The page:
DEFRA's own Vaccination Protocolpoints out that:
Fresh meat from ruminants would still be subject to deboning and maturation as in Phase 2 but derogation exists which would permit untreated meat from vaccinated cattle and sheep to be marketed freely on the domestic market (i.e. within the Member State), and therefore approach more normal market conditions for livestock producers. Likewise fresh meat from vaccinated pigs would still have to be treated as in Phase 1 but a derogation allows for untreated meat from vaccinated pigs to be placed on the domestic market and may, if requested by another Member State, be exported to them with a special mark.
- It should be noted that, under the EU FMD Directive, meat and meat products from animals in the Protection Zone and Surveillance Zone and meat and meat products produced in these Zones are also subject to treatment similar to that from vaccinated animals for at least 30 days after these zones have been applied. After 30 days derogation may be granted by SCOFCAH for untreated products to be allowed from the PZ and SZ
- There would be no compensation for loss of value of vaccinated animals as there is no reason why their products could not be sold as normal.
- The Food Standards Agency have confirmed that there is no risk to human health from consuming products from vaccinated animals and products would not have to be labelled as such.
From Defra's consultation letter signed by Roy Hatherway in the Spring of 2003 was asking some of the same questions as are still being asked of the processing and retail stakeholders.
11. Detailed conditions applicable in the vaccination zone are set out in Articles 54, 55 and 58 and post vaccination treatments of meat and meat products and milk and milk products are detailed in Annexes VII, VIII and IX. Some measures will be required until infection free status is recovered and, in some instances, the meat and meat products will have to carry a special mark. The treatments include heat treatment, deboning and maturing of meat and meat products and pasteurisation of milk from vaccinated animals. Views are sought on the practicality of these proposals.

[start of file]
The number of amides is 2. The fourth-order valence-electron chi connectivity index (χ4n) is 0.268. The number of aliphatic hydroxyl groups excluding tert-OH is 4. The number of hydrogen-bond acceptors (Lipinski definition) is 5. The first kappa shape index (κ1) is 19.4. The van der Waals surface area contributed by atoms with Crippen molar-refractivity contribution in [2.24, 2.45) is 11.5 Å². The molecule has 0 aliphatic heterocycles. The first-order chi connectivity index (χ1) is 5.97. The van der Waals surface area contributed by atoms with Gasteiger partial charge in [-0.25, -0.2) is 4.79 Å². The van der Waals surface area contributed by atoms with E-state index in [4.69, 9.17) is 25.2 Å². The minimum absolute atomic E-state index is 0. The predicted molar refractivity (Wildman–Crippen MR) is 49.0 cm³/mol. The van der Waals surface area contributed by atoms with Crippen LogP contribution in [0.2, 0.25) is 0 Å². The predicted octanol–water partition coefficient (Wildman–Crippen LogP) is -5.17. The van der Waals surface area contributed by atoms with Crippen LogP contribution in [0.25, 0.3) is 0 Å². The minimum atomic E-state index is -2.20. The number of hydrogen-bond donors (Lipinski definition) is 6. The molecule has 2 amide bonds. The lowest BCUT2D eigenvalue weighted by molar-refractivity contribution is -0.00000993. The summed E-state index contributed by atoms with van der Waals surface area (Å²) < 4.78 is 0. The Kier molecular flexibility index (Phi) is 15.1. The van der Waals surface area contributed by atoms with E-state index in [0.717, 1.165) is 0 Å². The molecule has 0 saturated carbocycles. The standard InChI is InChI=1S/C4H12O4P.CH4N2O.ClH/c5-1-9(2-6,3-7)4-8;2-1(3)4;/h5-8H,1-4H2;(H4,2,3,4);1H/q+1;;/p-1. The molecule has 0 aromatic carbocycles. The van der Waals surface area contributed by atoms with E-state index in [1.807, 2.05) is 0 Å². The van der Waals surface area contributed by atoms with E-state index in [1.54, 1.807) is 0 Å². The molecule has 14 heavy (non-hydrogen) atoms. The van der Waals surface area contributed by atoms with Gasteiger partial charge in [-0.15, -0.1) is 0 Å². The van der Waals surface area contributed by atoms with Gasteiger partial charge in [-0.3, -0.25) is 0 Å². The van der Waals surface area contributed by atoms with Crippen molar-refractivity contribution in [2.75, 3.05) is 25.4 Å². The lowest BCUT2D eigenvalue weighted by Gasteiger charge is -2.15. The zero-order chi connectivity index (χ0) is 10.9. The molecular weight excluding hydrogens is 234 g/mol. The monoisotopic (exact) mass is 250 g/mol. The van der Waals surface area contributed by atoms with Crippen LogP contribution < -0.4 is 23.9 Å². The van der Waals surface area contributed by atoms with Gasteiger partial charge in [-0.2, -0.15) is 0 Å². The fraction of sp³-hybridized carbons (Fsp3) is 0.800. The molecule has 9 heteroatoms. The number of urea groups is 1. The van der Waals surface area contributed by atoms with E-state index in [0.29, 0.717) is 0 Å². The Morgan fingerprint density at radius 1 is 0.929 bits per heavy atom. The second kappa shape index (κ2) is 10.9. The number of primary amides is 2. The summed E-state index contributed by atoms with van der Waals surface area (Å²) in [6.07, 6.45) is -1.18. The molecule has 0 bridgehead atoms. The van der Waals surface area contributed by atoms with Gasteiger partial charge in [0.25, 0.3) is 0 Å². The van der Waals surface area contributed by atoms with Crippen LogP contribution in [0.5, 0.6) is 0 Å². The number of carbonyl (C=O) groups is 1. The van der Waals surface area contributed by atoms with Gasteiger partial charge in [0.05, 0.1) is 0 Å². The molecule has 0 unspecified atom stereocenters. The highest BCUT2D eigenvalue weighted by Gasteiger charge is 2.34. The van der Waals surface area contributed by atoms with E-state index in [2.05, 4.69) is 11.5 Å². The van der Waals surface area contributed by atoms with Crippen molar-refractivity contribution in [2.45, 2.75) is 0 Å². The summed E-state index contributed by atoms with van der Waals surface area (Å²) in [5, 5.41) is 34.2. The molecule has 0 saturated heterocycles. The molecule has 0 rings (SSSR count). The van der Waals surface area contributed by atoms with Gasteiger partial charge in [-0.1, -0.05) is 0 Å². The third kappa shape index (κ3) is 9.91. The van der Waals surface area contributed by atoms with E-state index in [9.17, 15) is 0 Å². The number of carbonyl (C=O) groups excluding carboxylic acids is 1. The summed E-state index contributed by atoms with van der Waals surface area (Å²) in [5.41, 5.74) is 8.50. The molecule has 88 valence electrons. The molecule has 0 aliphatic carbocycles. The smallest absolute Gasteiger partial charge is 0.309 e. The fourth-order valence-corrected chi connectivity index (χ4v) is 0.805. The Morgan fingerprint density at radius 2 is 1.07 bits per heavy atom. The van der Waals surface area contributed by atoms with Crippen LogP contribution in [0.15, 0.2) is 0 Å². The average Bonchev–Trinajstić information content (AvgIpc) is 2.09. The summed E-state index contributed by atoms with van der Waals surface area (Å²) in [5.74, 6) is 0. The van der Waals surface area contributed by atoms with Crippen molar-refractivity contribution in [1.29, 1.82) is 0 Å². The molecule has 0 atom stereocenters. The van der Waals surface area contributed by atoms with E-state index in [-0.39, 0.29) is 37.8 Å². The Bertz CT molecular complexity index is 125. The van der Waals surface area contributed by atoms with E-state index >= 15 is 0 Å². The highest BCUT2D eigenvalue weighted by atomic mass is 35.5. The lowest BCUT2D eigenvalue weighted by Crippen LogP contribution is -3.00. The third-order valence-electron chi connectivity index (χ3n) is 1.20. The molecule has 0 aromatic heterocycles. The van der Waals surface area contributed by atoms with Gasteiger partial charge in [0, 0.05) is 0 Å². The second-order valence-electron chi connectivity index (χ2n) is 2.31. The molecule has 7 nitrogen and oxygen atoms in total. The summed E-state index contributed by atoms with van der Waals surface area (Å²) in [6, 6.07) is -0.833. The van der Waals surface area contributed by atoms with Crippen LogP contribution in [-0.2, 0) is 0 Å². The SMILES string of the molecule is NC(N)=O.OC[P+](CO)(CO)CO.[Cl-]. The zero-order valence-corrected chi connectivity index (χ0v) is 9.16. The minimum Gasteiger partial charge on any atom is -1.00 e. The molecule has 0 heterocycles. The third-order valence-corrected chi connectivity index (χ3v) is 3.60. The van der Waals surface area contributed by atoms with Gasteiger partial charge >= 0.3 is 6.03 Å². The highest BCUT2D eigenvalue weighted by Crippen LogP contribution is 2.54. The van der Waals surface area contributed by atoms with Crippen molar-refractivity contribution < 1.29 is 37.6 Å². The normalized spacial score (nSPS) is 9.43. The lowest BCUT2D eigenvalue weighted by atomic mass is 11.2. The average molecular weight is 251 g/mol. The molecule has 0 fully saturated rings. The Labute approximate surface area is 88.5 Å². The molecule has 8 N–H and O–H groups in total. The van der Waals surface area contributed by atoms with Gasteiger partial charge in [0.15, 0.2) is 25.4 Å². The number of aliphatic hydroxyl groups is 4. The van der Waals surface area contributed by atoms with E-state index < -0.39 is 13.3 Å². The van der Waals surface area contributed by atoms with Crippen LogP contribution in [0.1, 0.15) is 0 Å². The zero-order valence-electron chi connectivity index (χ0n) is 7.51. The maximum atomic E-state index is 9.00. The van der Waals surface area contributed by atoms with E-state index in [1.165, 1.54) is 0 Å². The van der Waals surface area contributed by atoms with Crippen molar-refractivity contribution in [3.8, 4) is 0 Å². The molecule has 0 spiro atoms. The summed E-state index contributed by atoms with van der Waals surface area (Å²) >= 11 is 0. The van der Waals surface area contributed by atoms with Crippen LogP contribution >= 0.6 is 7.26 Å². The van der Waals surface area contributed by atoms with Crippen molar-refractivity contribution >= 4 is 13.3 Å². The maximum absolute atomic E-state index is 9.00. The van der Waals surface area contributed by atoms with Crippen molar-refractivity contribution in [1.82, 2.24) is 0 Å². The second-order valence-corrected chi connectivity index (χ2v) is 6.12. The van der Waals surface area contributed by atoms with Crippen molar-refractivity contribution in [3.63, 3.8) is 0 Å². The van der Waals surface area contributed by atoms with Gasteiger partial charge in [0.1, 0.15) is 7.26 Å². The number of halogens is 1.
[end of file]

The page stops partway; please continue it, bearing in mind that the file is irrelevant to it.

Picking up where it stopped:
However, as we pointed out in warmwell in the Autumn of 2004
Sept 6 - Sept 12 2004 ~ Defra's Q and A page on vaccination still fails adequately to explain about vaccinated meat for home consumption
There is still a misguided fear among producers that vaccination would mean an end to a viable home market for vaccinated animals. Defra's foot and mouth vaccination page of questions and answers, apparently last modified on June 25, does at least do better than the Vaccination Paper they published on the 18 June in explaining about vaccinated meat - but still falls far short of really spelling out what a difference not having to treat vaccinated meat for the home market has made. The derogation obtained from the EU which will allow vaccinated meat and meat products destined for the UK market to be treated in the same way as un-vaccinated product. Post vaccinated and tested meat is allowed on to the home market.
Untreated meat from vaccinated cattle and sheep can be placed on the domestic market.
Sept 6 - Sept 12 ~ The EU FMD Directive provides for derogation from heat treatments once the Protection or Surveillance Zone has been in place for more than 30 days
Article 58 para 13 of the EU Directive is all-important. A great deal of progress has been made in providing for the use of emergency, protective vaccination and it is unfortunate that the DEFRA Q and A does not make this clearer.
The language of the Directive itself, as with so much legislation that affects ordinary people, seems perversely complicated when understanding it fully is of such vital importance
Nor are import/export arrangements necessarily set in stone. For example, Russia and the EU have reached a new understanding:
FWi ".........EU and Russian negotiators have now agreed that a notifiable disease outbreak such as foot-and-mouth or Classical Swine Fever will no longer automatically block exports from the whole of that country or from the remainder of the EU."
June 18 - 20 2004 ~ DEFRA's real time alert exercise
(which coincides with the date on which the EU FMD Directive actually has to be transposed into UK law) is being reported in such a way as to suggest that the decision whether or not to vaccinate will depend, among other things, on "the weather" - together with the worryingly misleading sentence "after vaccination, meat has to be heat-treated or deboned and matured until after the country's F&M-free status is established." The criteria for vaccination are laid out in Annex X of the Directive. As for the heat treatments of meat and milk, the Directive provides for derogation from these treatments once the Protection or Surveillance Zone has been in place for more than 30 days.